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Only central government commitment to renewable energy adoption will prevent a UK-wide energy crisis, a top managements consultant has said.David Hughes, utilities practice director at ABeam Consulting, said the skyrocketing price of oil means it is 'not feasible' to rely on fossil fuels in the long term.{pagebreak}"Global warming makes matters worse, pushing the Government to do whatever it can to reduce our carbon footprint," he said. "Educating consumers about their own usage patterns and the costs of using energy at peak times will be part of the solution. Some energy suppliers are already trying to educate the public about the need to ‘go green'. Campaigns that get people to turn off and turn down will eventually help to reduce overall usage levels. "As the first step towards reducing our dependency on fossil fuels, the Government must put in place a detailed strategic framework for renewable energy provision.Yet, the lack of an appropriate access infrastructure represents a major barrier for wide-spread renewable energy adoption. The current state of the access network should be carefully examined to determine how it should be amended to allow the Government to optimise the use of renewable energy."The Government recently called for

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Photovoltaic energy could provide 12% of European electricity demand by 2020, a conference has heard.More than 4,000 scientists and 750 companies gathered in Valencia recently to present significant innovations in the field of solar photovoltaic energy to EPIA, the European Photovoltaic Industry Association. {pagebreak}The industry unanimously agreed that the evolution of solar photovoltaic technology will be quicker than previously announced. Grid parity (competitiveness with retail electricity prices) will be reached progressively from 2010 onwards in several European markets. Countries with the highest solar irradiation and higherelectricity prices, such as Italy and Spain have the potential to reach grid parity starting in 2010 and 2012, respectively. Grid parity will be reached in Germany in 2015 and cover progressively most other EU countries up until 2020.Grid parity means that, for consumers, photovoltaic electricity will be cheaper than the expected retail electricity price. The industry is committed to increasing investment levels to accelerate cost reductions, provided that the appropriate political framework is in place:• Appropriate Feed-in Tariffs bridging the crucial period until grid parity is reached• Simplified administrative environment• Priority access to the grid• Implementation of the ambitious Strategic Energy Technology plan (SET Plan) at European level to boost Research, Development and Deployment efforts.•EPIA will initiate consultation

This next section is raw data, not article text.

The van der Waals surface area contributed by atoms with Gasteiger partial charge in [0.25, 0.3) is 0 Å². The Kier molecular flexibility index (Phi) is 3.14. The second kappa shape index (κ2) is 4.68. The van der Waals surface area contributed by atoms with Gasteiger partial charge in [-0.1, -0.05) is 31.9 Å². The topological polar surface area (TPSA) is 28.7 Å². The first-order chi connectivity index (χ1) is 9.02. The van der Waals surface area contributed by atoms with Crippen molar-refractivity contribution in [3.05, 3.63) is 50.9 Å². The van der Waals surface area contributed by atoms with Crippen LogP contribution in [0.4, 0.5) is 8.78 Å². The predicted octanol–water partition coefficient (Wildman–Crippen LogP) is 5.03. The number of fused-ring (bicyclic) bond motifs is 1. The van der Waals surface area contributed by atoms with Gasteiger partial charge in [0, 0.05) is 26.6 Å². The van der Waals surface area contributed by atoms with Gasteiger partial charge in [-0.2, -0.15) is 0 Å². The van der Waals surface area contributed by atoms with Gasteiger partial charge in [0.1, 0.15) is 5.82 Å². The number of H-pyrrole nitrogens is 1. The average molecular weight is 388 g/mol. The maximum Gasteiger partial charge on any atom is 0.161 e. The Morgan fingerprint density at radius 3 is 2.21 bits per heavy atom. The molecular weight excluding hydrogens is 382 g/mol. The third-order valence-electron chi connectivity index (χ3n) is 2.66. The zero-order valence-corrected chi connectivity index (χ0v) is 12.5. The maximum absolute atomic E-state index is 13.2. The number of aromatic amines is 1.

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Despite calls for more investment in renewables and clean energy, UK business minister John Hutton has pledged ‘maximum support' for new nuclear power stations in the UK.At the first meeting of the Government's new Nuclear Development Forum Mr Hutton said that energy from new nuclear generators is indispensable for keeping the UK's lights on, reducing dependency on foreign oil and gas, and cutting carbon emissions.{pagebreak}Hutton said: "I'm determined to press all the buttons to get nuclear built in this country at the earliest opportunity - not only because it's a no-brainer for our energy security, but also because it's good for jobs and our economy."We're facing stiff competition for this investment and for the equipment we'll need to build these power stations which is why I'm determined to ensure Britain remains a competitive environment for nuclear investment."I know many manufacturers across the country already have the skills and expertise needed to build power stations - but more needs to be done to create and support a globally competitive UK supply chain, focussing on high value added activities to take advantage of the UK and global nuclear renaissance."On the same day as Hutton's call, the UK government was due to publish